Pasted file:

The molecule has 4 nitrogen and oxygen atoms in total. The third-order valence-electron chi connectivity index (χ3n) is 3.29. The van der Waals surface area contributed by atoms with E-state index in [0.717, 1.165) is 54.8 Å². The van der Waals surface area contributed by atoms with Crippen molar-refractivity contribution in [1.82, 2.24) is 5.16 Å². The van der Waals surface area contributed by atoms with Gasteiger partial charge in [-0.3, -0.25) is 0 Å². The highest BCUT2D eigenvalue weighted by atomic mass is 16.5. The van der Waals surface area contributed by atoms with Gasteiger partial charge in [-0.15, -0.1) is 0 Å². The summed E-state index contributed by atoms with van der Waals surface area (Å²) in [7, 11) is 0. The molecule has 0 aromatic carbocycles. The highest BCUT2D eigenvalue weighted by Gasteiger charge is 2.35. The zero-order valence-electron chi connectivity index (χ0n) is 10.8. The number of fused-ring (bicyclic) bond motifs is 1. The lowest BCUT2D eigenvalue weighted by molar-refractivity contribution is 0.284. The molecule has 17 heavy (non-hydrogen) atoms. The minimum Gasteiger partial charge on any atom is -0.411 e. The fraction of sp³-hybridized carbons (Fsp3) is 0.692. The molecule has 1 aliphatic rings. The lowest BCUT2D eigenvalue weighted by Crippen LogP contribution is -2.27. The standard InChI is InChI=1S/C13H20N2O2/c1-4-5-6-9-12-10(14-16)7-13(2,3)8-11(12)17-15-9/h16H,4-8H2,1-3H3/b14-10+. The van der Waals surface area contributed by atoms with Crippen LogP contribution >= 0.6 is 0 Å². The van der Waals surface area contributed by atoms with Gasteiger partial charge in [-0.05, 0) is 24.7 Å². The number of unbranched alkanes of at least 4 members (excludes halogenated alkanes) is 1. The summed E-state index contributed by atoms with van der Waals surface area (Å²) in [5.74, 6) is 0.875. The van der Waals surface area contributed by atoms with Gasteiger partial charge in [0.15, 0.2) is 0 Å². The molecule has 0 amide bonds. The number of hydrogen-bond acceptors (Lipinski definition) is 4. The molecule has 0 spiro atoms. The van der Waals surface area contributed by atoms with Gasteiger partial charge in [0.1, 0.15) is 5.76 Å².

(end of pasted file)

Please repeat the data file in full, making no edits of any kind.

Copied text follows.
The molecule has 4 nitrogen and oxygen atoms in total. The third-order valence-electron chi connectivity index (χ3n) is 3.29. The van der Waals surface area contributed by atoms with E-state index in [0.717, 1.165) is 54.8 Å². The van der Waals surface area contributed by atoms with Crippen molar-refractivity contribution in [1.82, 2.24) is 5.16 Å². The van der Waals surface area contributed by atoms with Gasteiger partial charge in [-0.3, -0.25) is 0 Å². The highest BCUT2D eigenvalue weighted by atomic mass is 16.5. The van der Waals surface area contributed by atoms with Gasteiger partial charge in [-0.15, -0.1) is 0 Å². The summed E-state index contributed by atoms with van der Waals surface area (Å²) in [7, 11) is 0. The molecule has 0 aromatic carbocycles. The highest BCUT2D eigenvalue weighted by Gasteiger charge is 2.35. The zero-order valence-electron chi connectivity index (χ0n) is 10.8. The number of fused-ring (bicyclic) bond motifs is 1. The lowest BCUT2D eigenvalue weighted by molar-refractivity contribution is 0.284. The molecule has 17 heavy (non-hydrogen) atoms. The minimum Gasteiger partial charge on any atom is -0.411 e. The fraction of sp³-hybridized carbons (Fsp3) is 0.692. The molecule has 1 aliphatic rings. The lowest BCUT2D eigenvalue weighted by Crippen LogP contribution is -2.27. The standard InChI is InChI=1S/C13H20N2O2/c1-4-5-6-9-12-10(14-16)7-13(2,3)8-11(12)17-15-9/h16H,4-8H2,1-3H3/b14-10+. The van der Waals surface area contributed by atoms with Crippen LogP contribution >= 0.6 is 0 Å². The van der Waals surface area contributed by atoms with Gasteiger partial charge in [-0.05, 0) is 24.7 Å². The number of unbranched alkanes of at least 4 members (excludes halogenated alkanes) is 1. The summed E-state index contributed by atoms with van der Waals surface area (Å²) in [5.74, 6) is 0.875. The van der Waals surface area contributed by atoms with Gasteiger partial charge in [0.15, 0.2) is 0 Å². The molecule has 0 amide bonds. The number of hydrogen-bond acceptors (Lipinski definition) is 4. The molecule has 0 spiro atoms. The van der Waals surface area contributed by atoms with Gasteiger partial charge in [0.1, 0.15) is 5.76 Å².